This article is opened by explaining a specific type of hate speech: Holocaust denial. I will establish that Holocaust denial is a form of hate speech. The article is concerned with the expression of this idea by educators. I make some constructive distinctions that will help in crystallizing our treatment of teachers who are Holocaust deniers. Should we allow Holocaust deniers to teach in schools? I will attempt to answer this question through a close look at the Canadian experience in dealing with such educators. In this context, the article probes the leading case of James Keegstra. I will argue that hate mongers cannot assume the role of educators. Educating and preaching hate come one at the expense of the other. You can either educate or preach hate. You cannot do both.

Download the essay from SSRN at the link.

January 31, 2023 | Permalink

Monday, January 16, 2023

Happy Birthday, Newton Minow!

Happy birthday, Newton Minow! Born January 17, 1926.


January 16, 2023 | Permalink

Thursday, January 5, 2023

Cowls and Ma on The "Internet's Town Square"? A Critical Discourse Analysis of Parler's Free Speech Imaginary @joshcowls

Josh Cowls and Cindy Ma, both of the University of Oxford, Oxford Internet Institute, have published The 'Internet's Town Square'? A Critical Discourse Analysis of Parler's Free Speech Imaginary.  Here is the abstract.

The discursive construction of sociotechnical imaginaries by the leaders of platform companies can help legitimize their platforms, shaping how they are perceived and ultimately regulated. Scholars have identified the construction of “future imaginaries” by leaders of large platform companies such as Meta—but do smaller platforms also seek to construct imaginaries, and if so, what form do they take? In this article we undertake a critical discourse analysis of public pronouncements by John Matze, co-founder and CEO of the fringe social media platform Parler. Parler gained significant popularity among right-wing users during 2020, before it was removed from Apple’s and Google’s app stores in January 2021 following the riot at the United States Capitol. Using van Leeuwen’s framework for discursive legitimation, we analyze a curated dataset of 186 news articles to identify the legitimating themes that Matze invoked in his discursive construction of Parler throughout 2020. We find that Matze foregrounded free expression, and with it the vision of Parler as a “town square,” to legitimate his fledging platform. However, this discursive construction must be understood in the context of Parler’s base of predominantly right-wing users, many of whom turned to Parler because of the perceived “bias” and “censorship” of mainstream platforms. We argue that, in contrast to the future imaginaries constructed for large platform companies like Meta, Matze’s discursive strategy constructed an imaginary that was fundamentally retrograde. We tie Parler’s backwards-looking free speech imaginary to efforts by far-right groups to justify and legitimate racist hate speech in increasingly platformized societies.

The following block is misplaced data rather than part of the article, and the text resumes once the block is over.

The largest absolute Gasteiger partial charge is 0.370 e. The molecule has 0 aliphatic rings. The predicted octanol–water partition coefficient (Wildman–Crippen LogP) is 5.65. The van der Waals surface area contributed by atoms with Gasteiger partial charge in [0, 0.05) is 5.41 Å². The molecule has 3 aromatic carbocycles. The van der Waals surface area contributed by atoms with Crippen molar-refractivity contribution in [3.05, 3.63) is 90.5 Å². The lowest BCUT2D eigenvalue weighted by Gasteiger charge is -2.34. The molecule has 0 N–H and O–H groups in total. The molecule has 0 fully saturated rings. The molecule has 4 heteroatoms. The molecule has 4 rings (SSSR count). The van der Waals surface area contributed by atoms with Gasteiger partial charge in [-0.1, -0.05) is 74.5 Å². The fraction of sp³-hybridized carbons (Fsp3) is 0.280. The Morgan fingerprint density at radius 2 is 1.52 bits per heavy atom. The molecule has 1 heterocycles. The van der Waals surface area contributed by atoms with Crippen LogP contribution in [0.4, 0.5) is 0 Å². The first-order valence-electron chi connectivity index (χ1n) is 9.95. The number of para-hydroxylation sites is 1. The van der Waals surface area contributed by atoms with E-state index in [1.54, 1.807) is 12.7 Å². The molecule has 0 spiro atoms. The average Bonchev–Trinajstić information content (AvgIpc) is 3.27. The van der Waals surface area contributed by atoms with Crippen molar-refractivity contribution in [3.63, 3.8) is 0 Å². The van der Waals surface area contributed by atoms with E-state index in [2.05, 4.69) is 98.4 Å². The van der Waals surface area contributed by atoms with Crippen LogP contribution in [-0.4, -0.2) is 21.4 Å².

January 5, 2023 | Permalink